Central Asia Glaciers are Shrinking Fast: 27 Percent Mass Lost in 50 Years
It turns out that Asia's glaciers are shrinking fast. Scientists have found along the Tien Shan, Central Asia's largest mountain range, glaciers have lost a staggering 27 percent of their mass and 18 percent of their area during the last 50 years.
"We combined various methods based on satellite gravimetry, laser altimetry and glaciological modelling," said Daniel Farinotti, one of the researchers, in a news release. "This way we were able to reconstruct the evolution of every single glacier. Currently, the Tien Shan is losing ice at a pace that is roughly twice the annual water consumption of entire Germany."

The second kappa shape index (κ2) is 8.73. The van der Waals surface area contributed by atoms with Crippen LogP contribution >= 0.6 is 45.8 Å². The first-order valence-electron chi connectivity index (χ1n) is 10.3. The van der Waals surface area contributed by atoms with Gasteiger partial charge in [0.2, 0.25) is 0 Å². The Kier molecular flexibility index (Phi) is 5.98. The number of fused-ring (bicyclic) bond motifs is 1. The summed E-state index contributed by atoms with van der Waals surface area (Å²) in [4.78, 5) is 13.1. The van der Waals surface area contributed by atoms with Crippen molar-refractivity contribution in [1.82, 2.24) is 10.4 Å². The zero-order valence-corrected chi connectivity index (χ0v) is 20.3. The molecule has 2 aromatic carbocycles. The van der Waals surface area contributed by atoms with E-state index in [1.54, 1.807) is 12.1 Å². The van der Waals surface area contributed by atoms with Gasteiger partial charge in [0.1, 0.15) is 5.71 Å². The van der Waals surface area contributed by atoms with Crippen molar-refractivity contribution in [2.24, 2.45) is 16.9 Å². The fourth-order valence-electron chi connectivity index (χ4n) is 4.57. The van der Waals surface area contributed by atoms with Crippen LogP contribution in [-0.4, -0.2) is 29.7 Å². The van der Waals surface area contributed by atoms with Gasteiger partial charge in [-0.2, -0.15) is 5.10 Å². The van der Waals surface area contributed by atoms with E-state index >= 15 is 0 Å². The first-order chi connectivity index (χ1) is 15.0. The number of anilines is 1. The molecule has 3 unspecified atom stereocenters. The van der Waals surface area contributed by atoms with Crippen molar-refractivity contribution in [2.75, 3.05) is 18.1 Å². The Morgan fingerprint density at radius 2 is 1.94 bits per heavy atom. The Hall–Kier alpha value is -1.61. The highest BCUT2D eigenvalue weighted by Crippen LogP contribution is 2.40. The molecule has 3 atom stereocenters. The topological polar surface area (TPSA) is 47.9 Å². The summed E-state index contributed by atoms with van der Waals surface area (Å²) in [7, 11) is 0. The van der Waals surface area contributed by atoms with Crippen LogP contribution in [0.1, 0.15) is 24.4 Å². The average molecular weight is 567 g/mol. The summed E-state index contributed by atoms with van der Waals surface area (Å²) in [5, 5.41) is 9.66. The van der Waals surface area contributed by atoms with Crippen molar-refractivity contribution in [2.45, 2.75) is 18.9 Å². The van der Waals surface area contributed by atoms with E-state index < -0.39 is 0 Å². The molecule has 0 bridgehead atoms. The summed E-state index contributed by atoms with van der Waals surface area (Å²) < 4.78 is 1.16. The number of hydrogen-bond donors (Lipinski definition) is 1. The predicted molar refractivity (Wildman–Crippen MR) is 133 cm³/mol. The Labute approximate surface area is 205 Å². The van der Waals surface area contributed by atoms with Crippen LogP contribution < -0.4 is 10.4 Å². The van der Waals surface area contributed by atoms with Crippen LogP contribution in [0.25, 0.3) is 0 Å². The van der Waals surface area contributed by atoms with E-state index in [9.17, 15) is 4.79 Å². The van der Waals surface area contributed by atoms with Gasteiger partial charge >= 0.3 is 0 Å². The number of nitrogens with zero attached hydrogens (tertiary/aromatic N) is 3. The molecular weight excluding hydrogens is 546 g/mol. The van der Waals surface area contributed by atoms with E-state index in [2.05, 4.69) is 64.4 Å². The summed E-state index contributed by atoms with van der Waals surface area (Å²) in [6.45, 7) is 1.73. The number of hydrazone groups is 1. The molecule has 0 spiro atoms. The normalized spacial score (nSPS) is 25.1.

Glaciers can store water as glacier ice over decades. They can also transfer winter precipitation into the summer months by releases it as melt water. This is particularly important for arid regions. However, the pace of glacier retreat has noticeably accelerated between the 1970s and the 1980s.
"The long-term signal is clearly related to the overall rise in temperature," said Farinotti. "For Central Asia, this statement is less trivial than it might seem at first glance: Since the winter months in the region are very dry and the mountains are that high, glaciers receive most of their snowfalls during the summer. This means that an increased temperature contributes to both increased melt and reduced glacier nourishment, and obviously, both contributes to glacier wastage."
The findings reveal that when it comes to these glaciers, climate change is greatly impacting them. In fact, if warming isn't slowed, then half of the total glacier ice volume present in the Tien Shan today could be lost by the 2050s.
The findings are published in the journal Nature Geoscience.